Neck deep in the worst recession Henderson has ever seen, city officials will gather Saturday to mark the grand opening of a new senior center and indoor aquatic facility.
The Heritage Park complex at the eastern edge of Henderson cost $26.2 million to build and eventually will anchor a 160-acre park scheduled for completion before year’s end.
The timing might be considered terrible because Henderson is in the midst of a hiring freeze and serious budget troubles that have made it hard to operate facilities the city already has.
But the timing also is ideal because the complex comes on line just as more residents are looking for affordable ways to stay active.
"We’re seeing a big increase in people turning to Parks and Recreation in these tough economic times," said Kim Becker, spokeswoman for the department.
Becker said some residents are trading their gym memberships for cheaper, contract-free workouts at the city’s recreation centers.
Others are simply taking their kids to the public pool or park because that’s what they can afford.
"We’re seeing a lot more people turning to the lower-cost alternative," she said.
In the last six months of 2009, the city logged 1.27 million visits to its six recreation centers, an increase of more than 152,000, or about 13.5 percent, over the same period in 2008. Participation in the city’s youth soccer league was up 13 percent last year.
Becker said Heritage Park was conceived long before the economy tanked. Even the groundbreaking ceremony in July 2008 came before the worst of the downturn hit and the city enacted its hiring freeze.
Once construction was under way, there was never any serious thought given to shutting it down, she said. "Unlike a park, you can’t just leave a half-built building sitting there."
When it came to staffing the facilities, city spokesman Bud Cranor said the Parks and Recreation Department had to get creative, shifting employees from other posts to fill jobs without adding new ones.
It helped that the Heritage Park complex replaces two far older city facilities: the Lorin L. Williams Indoor Municipal Pool, which closed in 2003, and the Henderson Senior Center in the downtown area, which is tentatively scheduled to close June 30.
"They’re new in the sense that we just built them, but they are replacing two existing facilities," Cranor said.
The new Heritage Park Aquatic Complex at Racetrack Road and Burkholder Boulevard will open after the dedication ceremony at 10 a.m. Saturday.
The 41,500-square-foot facility includes a 570,000-gallon competition pool and a 73,000-gallon teaching and therapy pool. Henderson covered most of the $14.5 million cost, though the Clark County School District kicked in $2 million and plans to use the pool for swim meets.
The Heritage Park Senior Facility next door actually opened quietly in mid-December, and Becker said the first month has been surprisingly busy.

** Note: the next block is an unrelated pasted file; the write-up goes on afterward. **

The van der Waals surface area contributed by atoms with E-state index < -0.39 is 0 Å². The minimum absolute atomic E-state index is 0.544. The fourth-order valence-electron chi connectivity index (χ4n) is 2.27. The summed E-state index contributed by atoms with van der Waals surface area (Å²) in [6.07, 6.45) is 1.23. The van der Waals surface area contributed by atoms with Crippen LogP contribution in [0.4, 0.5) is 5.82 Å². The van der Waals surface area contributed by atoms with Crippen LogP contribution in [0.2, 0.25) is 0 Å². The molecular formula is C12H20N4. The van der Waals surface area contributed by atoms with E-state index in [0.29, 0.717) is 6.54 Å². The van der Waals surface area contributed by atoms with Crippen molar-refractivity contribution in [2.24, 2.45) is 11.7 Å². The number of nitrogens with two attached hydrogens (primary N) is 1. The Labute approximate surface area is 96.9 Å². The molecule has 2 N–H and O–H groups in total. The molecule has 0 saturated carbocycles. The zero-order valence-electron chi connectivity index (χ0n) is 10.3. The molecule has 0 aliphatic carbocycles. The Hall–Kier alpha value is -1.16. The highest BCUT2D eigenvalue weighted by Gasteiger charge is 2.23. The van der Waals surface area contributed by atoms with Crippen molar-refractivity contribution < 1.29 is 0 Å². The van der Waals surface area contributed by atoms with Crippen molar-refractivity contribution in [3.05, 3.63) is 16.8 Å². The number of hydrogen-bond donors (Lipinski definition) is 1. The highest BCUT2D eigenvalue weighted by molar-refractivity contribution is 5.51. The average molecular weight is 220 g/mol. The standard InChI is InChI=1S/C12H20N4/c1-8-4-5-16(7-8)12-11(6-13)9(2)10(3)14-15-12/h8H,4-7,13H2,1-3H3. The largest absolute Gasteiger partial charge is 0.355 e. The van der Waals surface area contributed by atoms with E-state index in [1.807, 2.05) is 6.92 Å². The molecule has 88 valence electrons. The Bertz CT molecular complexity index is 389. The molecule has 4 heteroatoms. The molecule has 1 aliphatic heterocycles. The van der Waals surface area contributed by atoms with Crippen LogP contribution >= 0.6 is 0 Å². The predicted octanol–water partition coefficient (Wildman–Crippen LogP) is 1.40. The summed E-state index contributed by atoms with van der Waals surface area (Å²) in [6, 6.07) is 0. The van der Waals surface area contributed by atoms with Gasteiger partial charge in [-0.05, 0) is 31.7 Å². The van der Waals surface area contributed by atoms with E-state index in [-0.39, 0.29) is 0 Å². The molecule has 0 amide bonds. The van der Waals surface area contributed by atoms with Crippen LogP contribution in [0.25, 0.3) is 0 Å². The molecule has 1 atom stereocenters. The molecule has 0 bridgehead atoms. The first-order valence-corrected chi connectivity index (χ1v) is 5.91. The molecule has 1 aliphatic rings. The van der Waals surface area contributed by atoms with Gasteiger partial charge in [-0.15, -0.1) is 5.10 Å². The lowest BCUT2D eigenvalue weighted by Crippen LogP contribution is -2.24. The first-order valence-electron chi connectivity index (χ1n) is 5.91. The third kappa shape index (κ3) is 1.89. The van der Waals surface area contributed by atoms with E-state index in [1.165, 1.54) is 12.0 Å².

"We really didn’t do a lot to promote (it)," she said. "This is just attracting a whole new demographic. There’s more for them here."
Built for $11.7 million to serve people over age 50, the 30,000-square-foot senior center includes a dining room that serves low-cost and sometimes free lunches to seniors, a dance studio, a fitness center, an art studio with its own pottery kiln, and a combination kitchen-classroom that looks like a cooking show set.
A small Henderson library branch opened inside the center on Monday.
Many of the center’s rooms are separated from each other by partitions that can be folded back to create larger spaces.
Out back is a grass plaza with sweeping views of the Las Vegas skyline and a row of sand courts for bocce, which is the Italian equivalent of lawn bowling.
"The bocce ball classes are already full," Becker said.
Henderson resident Rosita McKelvey pushed her walker the four blocks from her house to have lunch at the senior center on Monday.
The 62-year-old said she can’t wait to enroll in a few of the center’s dance and cooking classes.
"It motivates me to come and exercise and not just sit at home doing nothing," she said with a smile.
Becker said work is scheduled to start soon on the rest of the park, which eventually will include 13 multi-use ball fields, tennis courts, walking trails and the city’s largest dog park.
Becker said Henderson is leasing the property from the Bureau of Land Management for a few dollars an acre, and park construction will be paid for with money the city already has received from the sale of federal land in the Las Vegas Valley.
City Councilwoman Gerri Schroder, who represents the east side of the city, said Henderson residents, and seniors in particular, need new facilities like this now more than ever.
"It gives an opportunity for people on a fixed income to socialize with each other," she said.
That includes Schroder’s 77-year-old mother, who just moved to Henderson from Arizona and is looking forward to using the new senior center.
"Actually, I think this is the perfect time to be opening something like this," the councilwoman said. "This is for the people, for their quality of life. That’s what we’re here for."
Contact reporter Henry Brean at firstname.lastname@example.org or 702-383-0350.Heritage Park
Henderson’s new senior center and aquatic complex are located at 300 Racetrack Road, which is at the corner of Racetrack Road and Burkholder Boulevard.
The senior center is open now and can be reached at 267-2950.
The aquatic complex is set to open after a dedication ceremony at 10 a.m. Saturday.